Antonio Maria Costa, head of the UN Office on Drugs and Crime, said he has seen evidence that the proceeds of organised crime were “the only liquid investment capital” available to some banks on the brink of collapse last year. He said that a majority of the $352bn (£216bn) of drugs profits was absorbed into the economic system as a result.
This will raise questions about crime’s influence on the economic system at times of crisis. It will also prompt further examination of the banking sector as world leaders, including Barack Obama and Gordon Brown, call for new International Monetary Fund regulations. Speaking from his office in Vienna, Costa said evidence that illegal money was being absorbed into the financial system was first drawn to his attention by intelligence agencies and prosecutors around 18 months ago. “In many instances, the money from drugs was the only liquid investment capital. In the second half of 2008, liquidity was the banking system’s main problem and hence liquid capital became an important factor,” he said.
Some of the evidence put before his office indicated that gang money was used to save some banks from collapse when lending seized up, he said.
“Inter-bank loans were funded by money that originated from the drugs trade and other illegal activities… There were signs that some banks were rescued that way.”
“With all due respect, the UN does not move the market.”
The U.N. is, and will likely remain, a farce. It is no accident that people trust local government more than state government, state government more than federal government, and federal government more than–and God help me for even saying it–international government. The farther the government is from you, the less it understands you. The U.N. reminds us this too often.
According to Bloomberg:
The dollar’s role in international trade should be reduced by establishing a new currency to protect emerging markets from the “confidence game” of financial speculation, the United Nations said.
UN countries should agree on the creation of a global reserve bank to issue the currency and to monitor the national exchange rates of its members, the Geneva-based UN Conference on Trade and Development said today in a report.
I’m not sure that ditching a national monetary policy is the best course of action for the United States. Nor do I think the American people support forfeiting their monetary sovereignty to the “global community.”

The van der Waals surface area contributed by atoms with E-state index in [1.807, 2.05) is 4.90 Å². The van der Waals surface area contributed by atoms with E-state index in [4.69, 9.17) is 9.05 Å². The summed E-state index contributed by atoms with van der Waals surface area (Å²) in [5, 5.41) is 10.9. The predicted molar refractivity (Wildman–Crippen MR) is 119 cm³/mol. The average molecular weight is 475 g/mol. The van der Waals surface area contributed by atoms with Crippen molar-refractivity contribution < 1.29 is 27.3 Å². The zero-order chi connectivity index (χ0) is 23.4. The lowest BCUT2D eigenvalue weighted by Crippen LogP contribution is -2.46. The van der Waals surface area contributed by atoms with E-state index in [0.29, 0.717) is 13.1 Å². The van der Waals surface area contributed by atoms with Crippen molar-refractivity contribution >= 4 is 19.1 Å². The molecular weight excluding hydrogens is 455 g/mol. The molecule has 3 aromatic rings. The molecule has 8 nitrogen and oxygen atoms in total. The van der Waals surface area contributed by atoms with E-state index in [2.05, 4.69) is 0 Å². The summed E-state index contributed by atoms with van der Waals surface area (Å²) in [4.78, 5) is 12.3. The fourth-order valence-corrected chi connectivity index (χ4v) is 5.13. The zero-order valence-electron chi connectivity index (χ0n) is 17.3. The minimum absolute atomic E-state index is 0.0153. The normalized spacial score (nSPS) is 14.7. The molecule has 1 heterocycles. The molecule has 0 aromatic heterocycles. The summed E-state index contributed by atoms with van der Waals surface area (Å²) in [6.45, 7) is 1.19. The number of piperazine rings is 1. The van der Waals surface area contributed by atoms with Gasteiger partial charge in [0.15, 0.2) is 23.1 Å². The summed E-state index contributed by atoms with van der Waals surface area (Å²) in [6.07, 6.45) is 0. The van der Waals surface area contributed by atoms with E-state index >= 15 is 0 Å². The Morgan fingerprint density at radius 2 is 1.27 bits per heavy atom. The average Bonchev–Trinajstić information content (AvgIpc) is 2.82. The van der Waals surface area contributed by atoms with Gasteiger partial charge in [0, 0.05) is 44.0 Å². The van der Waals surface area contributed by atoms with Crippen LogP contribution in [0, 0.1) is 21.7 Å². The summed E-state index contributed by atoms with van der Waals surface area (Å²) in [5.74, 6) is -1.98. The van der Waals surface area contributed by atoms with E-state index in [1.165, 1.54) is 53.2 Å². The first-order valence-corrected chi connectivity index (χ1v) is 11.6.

Milton Friedman has this to say about a global currency:
I view it as a monstrosity—on a par with my reaction to world government, for that is what a common currency amounts to for one aspect of economic activity. As a citizen of the United States, I find it bad enough that we have developed monetary arrangements under which so much power has been vested in a small group of unelected individuals, subject only indirectly to political control. I find it far worse to vest so much power in individuals chosen by international negotiation, individuals who are not accountable in any meaningful way at the ballot box.
According to Swiss minister Christa Markwalder, when Libyan leader Moammer Gadhafi arrives in New York on September 23rd, he will ask the United Nations to abolish Switzerland and divide its land between France, Germany and Italy.
The UN charter, however, dictates that no member nation can threaten the sovereignty of another, so not much should be expected.
Swiss-Libyan tensions began last year when Gadhafi’s youngest son, Hannibal, was arrested in a Geneva hotel for beating two servants with a belt and a coat-hanger.
The Times Online reports,
Livestock contribute 18 per cent of the greenhouse gases believed to cause global warming, according to the UN Food and Agriculture Organisation. The Danish Tax Commission estimates that a cow will emit four tonnes of methane a year in burps and flatulence, compared with 2.7 tonnes of carbon dioxide for an average car.
In addition to contributing greenhouse gases, they also contribute to humans not dying of starvation. Nevertheless, in Europe the solution may be a new fart tax.
Proposals to tax the flatulence of cows and other livestock have been denounced by farming groups in the Irish Republic and Denmark.
A cow tax of €13 per animal has been mooted in Ireland, while Denmark is discussing a levy as high as €80 per cow to offset the potential penalties each country faces from European Union legislation aimed at combating global warming.
The proposed levies are opposed vigorously by farming groups. The Irish Farmers’ Association said that the cattle industry would move to South America to avoid EU taxes.